Forced Blood Draws by Cops in Back Seat

Posted by Lawrence Taylor on October 18th, 2007

I've posted in the past about the spreading practice of cops jabbing needles into DUI suspects to get blood for testing, often at roadside or in the back seat of a police car, rather than having a nurse or medical technician perform the draw or using a breathalyzer.  See Would You Want a Cop Taking Blood from You?,  Taking Blood by Force and Forceful Blood Draws by Cops: Constitutional?   The following recent news story shows one of the many reasons for questioning this barbaric procedure.

Blood Draws by Officers in

DUI Stops Questioned

Man files claim saying deputy infected arm
Phoenix, AZ.  Oct. 14  –  Attorneys are putting new scrutiny on a practice that has become common among law enforcement — having officers, not medical personnel, draw blood with syringes in suspected drunken driving cases.
That comes after a man developed a persistent infection at the site of a blood draw administered by a Pima County sheriff's deputy.
Law enforcement agencies say having officers do blood draws themselves is quicker and more convenient than going to a hospital and more accurate than a breath test.
The Pima County Sheriff's Department has relied exclusively on deputy-administered blood draws for years.
But defense attorneys have zeroed in on the practice, arguing police officers do not receive adequate training to do the blood draws, don't have the health and safety of suspects as their top priority and put suspects at unnecessary risk…
"I think most of the public does not realize that law enforcement personnel are doing the draws," said Michael Bloom, an attorney in the case.
According to the claim, James Green, a 31-year-old test pilot who works out of Pinal Air Park, was stopped by a sheriff's deputy March 27 and arrested on suspicion of driving under the influence. After being told his driver's license would be suspended for 12 months if he did not consent to a blood test, he agreed to allow the draw.
Even though they were within walking distance of Northwest Medical Center, the deputy performed the blood draw in the back seat of his squad car. It took two tries to get a sample.
The claim says Green's arm became swollen and very red around the site of the blood draw within a few hours. Five months later, he had undergone several rounds of treatment with antibiotics and still had the infection. The claim says Green can work only intermittently because of the infection and may face long-term health consequences.
Charnesky, who specializes in DUI cases, said the practice started in Arizona but now is spreading to some counties in Utah and Texas.
Lt. Karl Woolridge, the Sheriff's Department Special Operations commander, said deputies do blood draws because blood is more accurate than breath, and the closer to the time of the crime the evidence is collected, the more accurate it is…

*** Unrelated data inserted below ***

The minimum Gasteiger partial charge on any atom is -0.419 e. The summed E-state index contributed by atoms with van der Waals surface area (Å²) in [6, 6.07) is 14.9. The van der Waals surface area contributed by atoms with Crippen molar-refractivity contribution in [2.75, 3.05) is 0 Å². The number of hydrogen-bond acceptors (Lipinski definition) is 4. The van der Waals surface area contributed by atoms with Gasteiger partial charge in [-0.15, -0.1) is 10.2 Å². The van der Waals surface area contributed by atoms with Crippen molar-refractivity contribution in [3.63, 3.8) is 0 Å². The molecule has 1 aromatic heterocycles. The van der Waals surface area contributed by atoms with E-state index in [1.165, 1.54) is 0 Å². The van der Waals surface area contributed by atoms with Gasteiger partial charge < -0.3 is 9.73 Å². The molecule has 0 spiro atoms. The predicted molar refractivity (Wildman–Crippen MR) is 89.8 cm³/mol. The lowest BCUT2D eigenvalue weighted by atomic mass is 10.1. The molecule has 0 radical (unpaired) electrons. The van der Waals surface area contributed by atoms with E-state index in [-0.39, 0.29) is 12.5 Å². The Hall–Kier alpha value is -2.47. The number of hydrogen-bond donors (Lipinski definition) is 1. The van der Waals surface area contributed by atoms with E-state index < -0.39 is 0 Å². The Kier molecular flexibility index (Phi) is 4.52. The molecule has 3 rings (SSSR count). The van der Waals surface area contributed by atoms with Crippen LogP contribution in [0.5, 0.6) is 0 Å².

In 2004, charges were dropped against a man facing misdemeanor DUI charges after he said deputies used a stun gun against him three times to force him to submit to a blood draw. He said he was afraid of needles.
While having police officers do their own draws is now common in Pima County, medical experts expressed surprise at the practice.  
(Bold emphasis added.)

(Thanks to Andre Campos and David O'Shea.) 
  • LabMonkey

    The main concern when police are performing blood draws is they unlike in a health care setting where the primary concern is the health and well being of the “subject”, in the case of the phlebotocop the main concern is obtaining the evidence.

    When you see/hear about a dog-pile of officers on a subject who isn’t cooperating, it should raise concern about this practice.

    The fun thing about Arizona is that if someone refuses a chemical test, not only will you automatically lose your license for a year (implied consent), but then they will get you with the double-whammy of getting a court order over the phone/fax in minutes. At which point they will “force” a blood draw.

  • publicdefender

    Blood draws allow the police to take out a little bit of “street justice” on suspects who refuse to cooperate by sticking a needle in them.

    If an officer is angry with the suspect, he may present an unreasonable risk of harm to the suspect. Also, the officer is less likely to establish phlebotomy safety protocols.

    I have a client who was stabbed with a needle 5 times by a police officer before they took him to the hospital to get a blood draw. The client told the police that he had collapsed viens and they would not be able to get his blood. The police did not listen because there had be a scuffle and they were angry with my client. My client took pictures of the puncute wounds the next day. We have a hearing on the matted in December.

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